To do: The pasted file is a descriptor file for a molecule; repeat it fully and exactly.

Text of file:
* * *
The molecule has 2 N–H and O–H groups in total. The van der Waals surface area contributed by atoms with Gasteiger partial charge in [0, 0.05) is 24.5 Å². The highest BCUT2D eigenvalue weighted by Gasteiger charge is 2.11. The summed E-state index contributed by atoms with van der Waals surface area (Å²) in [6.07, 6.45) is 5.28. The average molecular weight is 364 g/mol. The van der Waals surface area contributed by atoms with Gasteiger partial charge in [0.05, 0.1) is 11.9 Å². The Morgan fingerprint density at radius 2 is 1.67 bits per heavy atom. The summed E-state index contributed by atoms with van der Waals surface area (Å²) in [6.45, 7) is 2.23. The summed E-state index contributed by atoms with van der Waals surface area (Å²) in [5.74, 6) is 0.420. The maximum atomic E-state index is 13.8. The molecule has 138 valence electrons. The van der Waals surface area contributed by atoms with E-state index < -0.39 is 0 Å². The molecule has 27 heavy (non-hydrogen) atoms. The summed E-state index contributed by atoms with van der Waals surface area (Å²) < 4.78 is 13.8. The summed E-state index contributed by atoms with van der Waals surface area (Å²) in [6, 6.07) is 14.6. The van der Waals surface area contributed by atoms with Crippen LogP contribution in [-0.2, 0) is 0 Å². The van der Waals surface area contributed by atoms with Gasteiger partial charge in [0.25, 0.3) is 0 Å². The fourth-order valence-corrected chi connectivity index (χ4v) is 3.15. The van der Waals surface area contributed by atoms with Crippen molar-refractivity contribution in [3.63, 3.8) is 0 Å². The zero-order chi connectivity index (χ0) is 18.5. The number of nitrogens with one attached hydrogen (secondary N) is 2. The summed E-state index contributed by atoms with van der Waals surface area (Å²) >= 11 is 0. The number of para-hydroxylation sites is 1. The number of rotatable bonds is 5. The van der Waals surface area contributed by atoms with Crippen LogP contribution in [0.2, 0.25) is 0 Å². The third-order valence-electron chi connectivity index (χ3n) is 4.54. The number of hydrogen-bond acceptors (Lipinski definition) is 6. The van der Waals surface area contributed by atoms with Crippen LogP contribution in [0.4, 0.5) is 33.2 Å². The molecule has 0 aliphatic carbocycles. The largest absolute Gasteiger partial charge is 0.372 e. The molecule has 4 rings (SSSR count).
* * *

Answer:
The molecule has 2 N–H and O–H groups in total. The van der Waals surface area contributed by atoms with Gasteiger partial charge in [0, 0.05) is 24.5 Å². The highest BCUT2D eigenvalue weighted by Gasteiger charge is 2.11. The summed E-state index contributed by atoms with van der Waals surface area (Å²) in [6.07, 6.45) is 5.28. The average molecular weight is 364 g/mol. The van der Waals surface area contributed by atoms with Gasteiger partial charge in [0.05, 0.1) is 11.9 Å². The Morgan fingerprint density at radius 2 is 1.67 bits per heavy atom. The summed E-state index contributed by atoms with van der Waals surface area (Å²) in [6.45, 7) is 2.23. The summed E-state index contributed by atoms with van der Waals surface area (Å²) in [5.74, 6) is 0.420. The maximum atomic E-state index is 13.8. The molecule has 138 valence electrons. The van der Waals surface area contributed by atoms with E-state index < -0.39 is 0 Å². The molecule has 27 heavy (non-hydrogen) atoms. The summed E-state index contributed by atoms with van der Waals surface area (Å²) < 4.78 is 13.8. The summed E-state index contributed by atoms with van der Waals surface area (Å²) in [6, 6.07) is 14.6. The van der Waals surface area contributed by atoms with Crippen LogP contribution in [-0.2, 0) is 0 Å². The van der Waals surface area contributed by atoms with Gasteiger partial charge in [0.25, 0.3) is 0 Å². The fourth-order valence-corrected chi connectivity index (χ4v) is 3.15. The van der Waals surface area contributed by atoms with Crippen molar-refractivity contribution in [3.63, 3.8) is 0 Å². The zero-order chi connectivity index (χ0) is 18.5. The number of nitrogens with one attached hydrogen (secondary N) is 2. The summed E-state index contributed by atoms with van der Waals surface area (Å²) >= 11 is 0. The number of para-hydroxylation sites is 1. The number of rotatable bonds is 5. The van der Waals surface area contributed by atoms with Crippen LogP contribution in [0.2, 0.25) is 0 Å². The third-order valence-electron chi connectivity index (χ3n) is 4.54. The number of hydrogen-bond acceptors (Lipinski definition) is 6. The van der Waals surface area contributed by atoms with Crippen LogP contribution in [0.4, 0.5) is 33.2 Å². The molecule has 0 aliphatic carbocycles. The largest absolute Gasteiger partial charge is 0.372 e. The molecule has 4 rings (SSSR count).